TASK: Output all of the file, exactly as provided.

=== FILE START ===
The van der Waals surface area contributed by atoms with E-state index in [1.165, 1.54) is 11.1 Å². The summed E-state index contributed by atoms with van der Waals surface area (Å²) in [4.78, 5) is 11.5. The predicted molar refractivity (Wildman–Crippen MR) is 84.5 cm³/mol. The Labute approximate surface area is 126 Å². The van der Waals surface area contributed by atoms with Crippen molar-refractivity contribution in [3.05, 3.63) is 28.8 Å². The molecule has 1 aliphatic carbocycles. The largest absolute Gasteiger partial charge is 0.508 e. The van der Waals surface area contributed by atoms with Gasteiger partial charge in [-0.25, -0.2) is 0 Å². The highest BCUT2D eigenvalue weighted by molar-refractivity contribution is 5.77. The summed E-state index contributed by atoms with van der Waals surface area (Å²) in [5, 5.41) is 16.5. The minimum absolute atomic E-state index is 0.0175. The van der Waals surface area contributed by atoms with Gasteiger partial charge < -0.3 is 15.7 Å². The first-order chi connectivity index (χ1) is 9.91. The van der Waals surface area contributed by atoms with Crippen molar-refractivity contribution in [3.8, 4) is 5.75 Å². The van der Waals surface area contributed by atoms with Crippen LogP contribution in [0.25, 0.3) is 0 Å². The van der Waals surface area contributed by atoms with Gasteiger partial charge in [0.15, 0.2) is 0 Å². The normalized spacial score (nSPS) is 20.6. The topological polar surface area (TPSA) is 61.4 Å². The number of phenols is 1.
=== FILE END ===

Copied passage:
The van der Waals surface area contributed by atoms with E-state index in [1.165, 1.54) is 11.1 Å². The summed E-state index contributed by atoms with van der Waals surface area (Å²) in [4.78, 5) is 11.5. The predicted molar refractivity (Wildman–Crippen MR) is 84.5 cm³/mol. The Labute approximate surface area is 126 Å². The van der Waals surface area contributed by atoms with Crippen molar-refractivity contribution in [3.05, 3.63) is 28.8 Å². The molecule has 1 aliphatic carbocycles. The largest absolute Gasteiger partial charge is 0.508 e. The van der Waals surface area contributed by atoms with Gasteiger partial charge in [-0.25, -0.2) is 0 Å². The highest BCUT2D eigenvalue weighted by molar-refractivity contribution is 5.77. The summed E-state index contributed by atoms with van der Waals surface area (Å²) in [5, 5.41) is 16.5. The minimum absolute atomic E-state index is 0.0175. The van der Waals surface area contributed by atoms with Gasteiger partial charge < -0.3 is 15.7 Å². The first-order chi connectivity index (χ1) is 9.91. The van der Waals surface area contributed by atoms with Crippen molar-refractivity contribution in [3.8, 4) is 5.75 Å². The van der Waals surface area contributed by atoms with Crippen LogP contribution in [0.25, 0.3) is 0 Å². The van der Waals surface area contributed by atoms with Gasteiger partial charge in [0.15, 0.2) is 0 Å². The normalized spacial score (nSPS) is 20.6. The topological polar surface area (TPSA) is 61.4 Å². The number of phenols is 1.